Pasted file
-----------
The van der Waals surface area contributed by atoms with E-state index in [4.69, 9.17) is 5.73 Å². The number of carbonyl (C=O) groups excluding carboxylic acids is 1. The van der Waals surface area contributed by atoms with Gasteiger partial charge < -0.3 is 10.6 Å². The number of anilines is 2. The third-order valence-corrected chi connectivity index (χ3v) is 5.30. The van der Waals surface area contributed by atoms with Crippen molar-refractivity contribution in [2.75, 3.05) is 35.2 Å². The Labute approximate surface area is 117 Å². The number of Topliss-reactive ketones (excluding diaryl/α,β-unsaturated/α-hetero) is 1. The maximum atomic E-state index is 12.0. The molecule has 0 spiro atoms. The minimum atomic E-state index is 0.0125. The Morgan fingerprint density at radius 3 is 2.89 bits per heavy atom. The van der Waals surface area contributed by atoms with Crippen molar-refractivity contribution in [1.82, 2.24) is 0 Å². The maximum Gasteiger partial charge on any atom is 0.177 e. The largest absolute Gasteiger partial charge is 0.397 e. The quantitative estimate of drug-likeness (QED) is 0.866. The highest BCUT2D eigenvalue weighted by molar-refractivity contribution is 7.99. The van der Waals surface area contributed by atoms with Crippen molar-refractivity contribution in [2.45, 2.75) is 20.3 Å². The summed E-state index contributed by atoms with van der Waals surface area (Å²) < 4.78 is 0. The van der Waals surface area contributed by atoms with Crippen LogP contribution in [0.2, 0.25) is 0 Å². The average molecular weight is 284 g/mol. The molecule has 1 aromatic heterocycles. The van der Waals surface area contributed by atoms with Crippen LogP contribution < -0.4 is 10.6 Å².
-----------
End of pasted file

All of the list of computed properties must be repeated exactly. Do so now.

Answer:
The van der Waals surface area contributed by atoms with E-state index in [4.69, 9.17) is 5.73 Å². The number of carbonyl (C=O) groups excluding carboxylic acids is 1. The van der Waals surface area contributed by atoms with Gasteiger partial charge < -0.3 is 10.6 Å². The number of anilines is 2. The third-order valence-corrected chi connectivity index (χ3v) is 5.30. The van der Waals surface area contributed by atoms with Crippen molar-refractivity contribution in [2.75, 3.05) is 35.2 Å². The Labute approximate surface area is 117 Å². The number of Topliss-reactive ketones (excluding diaryl/α,β-unsaturated/α-hetero) is 1. The maximum atomic E-state index is 12.0. The molecule has 0 spiro atoms. The minimum atomic E-state index is 0.0125. The Morgan fingerprint density at radius 3 is 2.89 bits per heavy atom. The van der Waals surface area contributed by atoms with Crippen molar-refractivity contribution in [1.82, 2.24) is 0 Å². The maximum Gasteiger partial charge on any atom is 0.177 e. The largest absolute Gasteiger partial charge is 0.397 e. The quantitative estimate of drug-likeness (QED) is 0.866. The highest BCUT2D eigenvalue weighted by molar-refractivity contribution is 7.99. The van der Waals surface area contributed by atoms with Crippen molar-refractivity contribution in [2.45, 2.75) is 20.3 Å². The summed E-state index contributed by atoms with van der Waals surface area (Å²) < 4.78 is 0. The van der Waals surface area contributed by atoms with Crippen LogP contribution in [0.2, 0.25) is 0 Å². The average molecular weight is 284 g/mol. The molecule has 1 aromatic heterocycles. The van der Waals surface area contributed by atoms with Crippen LogP contribution < -0.4 is 10.6 Å².